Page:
Susan McDaniel Havre Daily News email@example.com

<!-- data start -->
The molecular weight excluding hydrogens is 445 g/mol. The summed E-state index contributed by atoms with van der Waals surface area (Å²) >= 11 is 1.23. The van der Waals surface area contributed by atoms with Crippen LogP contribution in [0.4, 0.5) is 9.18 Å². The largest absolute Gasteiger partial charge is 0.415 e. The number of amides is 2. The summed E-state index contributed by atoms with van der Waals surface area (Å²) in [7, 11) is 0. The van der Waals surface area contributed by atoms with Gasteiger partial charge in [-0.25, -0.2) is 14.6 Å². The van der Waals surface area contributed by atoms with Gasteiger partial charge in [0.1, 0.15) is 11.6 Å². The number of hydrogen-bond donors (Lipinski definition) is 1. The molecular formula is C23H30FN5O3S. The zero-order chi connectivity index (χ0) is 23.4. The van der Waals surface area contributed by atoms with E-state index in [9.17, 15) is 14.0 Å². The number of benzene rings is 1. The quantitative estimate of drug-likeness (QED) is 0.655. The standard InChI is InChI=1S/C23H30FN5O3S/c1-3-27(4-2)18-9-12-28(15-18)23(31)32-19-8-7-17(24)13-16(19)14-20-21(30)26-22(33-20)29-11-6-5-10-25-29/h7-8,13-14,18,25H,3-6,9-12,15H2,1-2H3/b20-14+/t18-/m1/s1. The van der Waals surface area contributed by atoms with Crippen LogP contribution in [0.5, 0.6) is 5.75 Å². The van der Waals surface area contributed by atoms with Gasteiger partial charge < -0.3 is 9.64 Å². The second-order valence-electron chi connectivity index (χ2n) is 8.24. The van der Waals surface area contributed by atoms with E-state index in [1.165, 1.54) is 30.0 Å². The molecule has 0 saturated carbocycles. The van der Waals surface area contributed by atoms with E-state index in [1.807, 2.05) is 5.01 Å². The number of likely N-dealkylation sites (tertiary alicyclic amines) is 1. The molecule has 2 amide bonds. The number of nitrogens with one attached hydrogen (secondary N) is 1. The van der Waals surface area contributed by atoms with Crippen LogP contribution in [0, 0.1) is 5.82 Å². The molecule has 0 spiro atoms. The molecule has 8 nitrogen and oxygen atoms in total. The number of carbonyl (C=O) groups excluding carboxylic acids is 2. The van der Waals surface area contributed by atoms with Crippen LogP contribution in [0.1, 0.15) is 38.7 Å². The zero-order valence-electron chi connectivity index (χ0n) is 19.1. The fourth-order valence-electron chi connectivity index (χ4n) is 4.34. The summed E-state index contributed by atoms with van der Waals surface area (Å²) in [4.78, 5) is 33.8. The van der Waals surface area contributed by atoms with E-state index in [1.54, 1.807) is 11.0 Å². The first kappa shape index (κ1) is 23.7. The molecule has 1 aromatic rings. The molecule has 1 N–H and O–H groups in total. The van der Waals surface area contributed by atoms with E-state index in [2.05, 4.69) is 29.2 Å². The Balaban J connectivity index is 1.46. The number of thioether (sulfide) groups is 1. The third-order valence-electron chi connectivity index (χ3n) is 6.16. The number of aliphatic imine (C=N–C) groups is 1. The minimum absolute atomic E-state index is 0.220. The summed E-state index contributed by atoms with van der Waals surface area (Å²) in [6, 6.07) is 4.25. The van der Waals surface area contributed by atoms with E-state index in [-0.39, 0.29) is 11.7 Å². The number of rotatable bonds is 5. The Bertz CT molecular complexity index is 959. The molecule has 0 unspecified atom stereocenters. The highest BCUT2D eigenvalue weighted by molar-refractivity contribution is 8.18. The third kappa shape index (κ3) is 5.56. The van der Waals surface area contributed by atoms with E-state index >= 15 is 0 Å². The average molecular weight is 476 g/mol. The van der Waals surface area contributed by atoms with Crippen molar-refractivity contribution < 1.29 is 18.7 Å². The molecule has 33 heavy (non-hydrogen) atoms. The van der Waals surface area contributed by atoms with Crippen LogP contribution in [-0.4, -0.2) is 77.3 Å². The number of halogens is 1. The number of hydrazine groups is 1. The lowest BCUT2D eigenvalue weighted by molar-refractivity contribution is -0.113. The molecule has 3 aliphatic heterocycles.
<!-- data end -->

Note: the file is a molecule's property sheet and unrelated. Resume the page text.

Along with financial aid, probably the most stress-inducing part of the college preparation process is standardized testing. With many high school students’ thoughts turning to college admission there are three websites available offering them help in preparing for the upcoming ACT and SAT exams. The two most commonly used college admission tests are the SAT, produced by The College Board, and the ACT, produced by the ACT Corporation. Neither is an intelligence or IQ test, and their scores do not indicate how smart a student is. The tests are designed to measure knowledge in areas determined to predict academic success in college. Colleges use them alongside high school performance and a variety of other factors to try to select the students with the highest probability for success. Ann Remus from the Havre High School counseling center wants to remind parents and students that there are “tons of study guides” available for the students to use in preparing for the tests. The next test dates are Feb. 10 for the ACT assessment and Jan. 27 for the SAT. Registration deadlines for these two tests have passed but there will still be two more opportunities to register for the ACT and three more scheduled dates for the SAT program. The tests can be taken by both high school juniors and seniors. Taking one of the tests as a junior gives the student the time and opportunity to retake and improve their scores. For those students who are planning on taking the next scheduled tests, there are three websites with practice tests available. The College Board which administers the SAT and the ACT corporation the two college testing programs each have a website that helps students with preparing for the tests plus much more. In addition, the Student Assistance Foundation provides Montana students with testing help. The Student Assistance Foundation is a 501(c)(3) nonprofit Montana corporation that provides students with knowledge and tools to finance and pursue their postsecondary education. Funds generated by SAF are returned to Montanans in the form of education grants and public benefit programs to date more than $4.5 million. Montana students are able to take three ACT and three SAT practice tests free of charge when they access the SAF Web site at www.saf.mt.org. Many other Web sites charge for that service. “We hope this service will help more students feel comfortable taking the ACT or the SAT,” said Kelly Chapman, SAF’s executive vice president of foundation activities. In 2006, 3,024 Montana students took the SAT and 6,033 seniors took the ACT. “Many students retake the tests if they feel they could score higher, which costs them money for every re-take,” Chapman said. “By taking a practice test in advance, students will be better prepared when they sit down to do the real thing.” According to research conducted by ACT, 55 percent of students who took the ACT more than once increased their composite score. Chapman added that this new service comes at a particularly opportune time for Montana students, as the state’s Board of Regents of Higher Education is considering changing how it distributes honor scholarships in the Montana university system. In the past, the scholarships were awarded to students based on class ranking using grade point average. Should the board adopt the proposed changes, scholarships would be awarded based on a formula that gives greater weight to ACT and SAT scores. Another upcoming date that is important to remember is March 1, when the federal student aid application FAFSA is due. These applications are available in the counseling center at Havre High School and also online at www.fafsa.ed.gov. Because colleges and universities base their financial aid awards on the information from these applications, it is important to submit them as early in the year as possible.